"We are also making a fundamental change in the way we account for and fund transportation by making sure that all the taxes we collect -- for gasoline and diesel fuel used in transportation -- are used to meet our transportation needs, with 70% of our gross receipts tax going to support our roads and bridges." -- Gov. Dannel Malloy, Feb. 16, 2011, budget speech.

Those words were music to the ears of frustrated motorists throughout Connecticut.

We don't like paying outrageously high gas taxes at the pumps, but the thought that we are providing the state with funds to pave and widen our highways and make our bridges safer makes the sacrifice less distasteful, right?

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Not so fast.

The pledge to use gas tax money for road and bridge improvements has gone unfulfilled.

The administration has raided $70 million in gas tax revenues and diverted it to the general fund to balance the state budget.

The new 4 percent fare increase from our rail commuters is also in danger of being diverted.

It's an accounting gimmick and we will all pay the price for it.

Consider what has taken place in the past 16 months:

Largest tax increase in state history.

Continued spending of over 7 percent.

Borrowing money to pay our state's daily bills.

Jobs and people fleeing our state.

To cover our current deficit, the administration has also diverted $222 million that had previously been set aside to pay back older debt.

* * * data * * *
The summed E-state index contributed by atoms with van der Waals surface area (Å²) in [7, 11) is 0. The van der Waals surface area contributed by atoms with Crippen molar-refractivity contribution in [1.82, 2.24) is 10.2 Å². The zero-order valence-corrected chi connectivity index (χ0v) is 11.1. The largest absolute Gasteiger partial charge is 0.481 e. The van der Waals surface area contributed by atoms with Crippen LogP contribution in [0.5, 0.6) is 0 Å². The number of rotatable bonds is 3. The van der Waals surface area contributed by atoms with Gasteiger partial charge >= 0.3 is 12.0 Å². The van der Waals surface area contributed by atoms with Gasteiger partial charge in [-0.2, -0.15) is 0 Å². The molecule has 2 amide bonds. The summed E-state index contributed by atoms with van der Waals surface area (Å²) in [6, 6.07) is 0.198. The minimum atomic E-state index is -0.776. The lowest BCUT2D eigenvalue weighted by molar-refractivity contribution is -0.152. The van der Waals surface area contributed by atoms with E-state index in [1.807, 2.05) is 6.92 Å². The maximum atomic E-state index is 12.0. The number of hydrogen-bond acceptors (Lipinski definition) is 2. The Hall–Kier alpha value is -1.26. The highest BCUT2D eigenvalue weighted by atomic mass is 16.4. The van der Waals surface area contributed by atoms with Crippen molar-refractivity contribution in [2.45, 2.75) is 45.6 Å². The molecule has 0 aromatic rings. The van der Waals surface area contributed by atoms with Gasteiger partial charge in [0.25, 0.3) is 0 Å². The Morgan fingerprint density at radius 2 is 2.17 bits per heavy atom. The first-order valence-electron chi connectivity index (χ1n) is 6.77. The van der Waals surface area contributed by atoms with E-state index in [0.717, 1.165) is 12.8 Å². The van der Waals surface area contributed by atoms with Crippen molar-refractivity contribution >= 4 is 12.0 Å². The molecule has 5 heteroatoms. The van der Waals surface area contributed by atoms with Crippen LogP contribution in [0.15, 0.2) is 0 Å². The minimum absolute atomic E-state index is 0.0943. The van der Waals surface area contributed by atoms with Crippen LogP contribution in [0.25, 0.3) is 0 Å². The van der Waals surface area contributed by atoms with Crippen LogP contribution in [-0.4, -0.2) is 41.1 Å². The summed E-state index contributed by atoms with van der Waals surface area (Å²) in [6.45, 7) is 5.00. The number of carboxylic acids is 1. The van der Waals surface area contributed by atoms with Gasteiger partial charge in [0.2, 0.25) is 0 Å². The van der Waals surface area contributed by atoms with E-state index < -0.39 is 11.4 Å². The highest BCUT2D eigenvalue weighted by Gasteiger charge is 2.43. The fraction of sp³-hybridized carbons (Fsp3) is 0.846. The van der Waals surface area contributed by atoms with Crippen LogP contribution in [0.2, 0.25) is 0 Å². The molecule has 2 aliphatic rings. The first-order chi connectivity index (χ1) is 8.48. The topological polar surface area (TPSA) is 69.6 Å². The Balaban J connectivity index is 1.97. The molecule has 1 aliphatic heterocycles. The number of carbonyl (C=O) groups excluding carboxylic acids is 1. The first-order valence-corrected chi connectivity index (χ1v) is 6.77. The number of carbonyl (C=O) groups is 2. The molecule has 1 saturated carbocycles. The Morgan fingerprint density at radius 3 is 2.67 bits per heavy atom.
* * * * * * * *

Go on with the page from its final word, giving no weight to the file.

State Senate Minority Leader John McKinney remarked, "In effect, it's like needing an $80,000 mortgage, borrowing $90,000, and using $10,000 to pay your first couple of mortgage payments."

During the last 16 months, we have learned that big government and big unions are a priority in Hartford, and these priorities cost big money.

This big appetite needs to be fed to satisfy a growing spending addiction and keep special interests at bay.

A fan of the poet Robert Frost, Gov. Malloy quotes that he has taken Connecticut on "the road less traveled."

This path has also led to a downgrade in our bond rating and an unprecedented retroactive tax hike that did not result in a balanced budget.

Both of these developments could repeat themselves.

So where do we go from here?

The administration must muster the willpower and courage to buck the status quo and stop the spending spree.

With a democratic super majority in the Senate and House, he has the votes to do it.

And he can certainly count on my vote to help him.

Otherwise, designated funds may continue to be swept clean, and money for road and bridge repair will continue to be used for budget balancing.

The risk is more potholes on I-91, unbearable traffic jams on I-84, bridge damage on I-95, standing room only on the New Canaan Branch line, more pain at the pump and the anger of the public.

Hang on tight. As the New York Times proclaimed, Connecticut is on a "liberal joy ride."

State Sen. Toni Boucher, R-Wilton, represents the 26th District.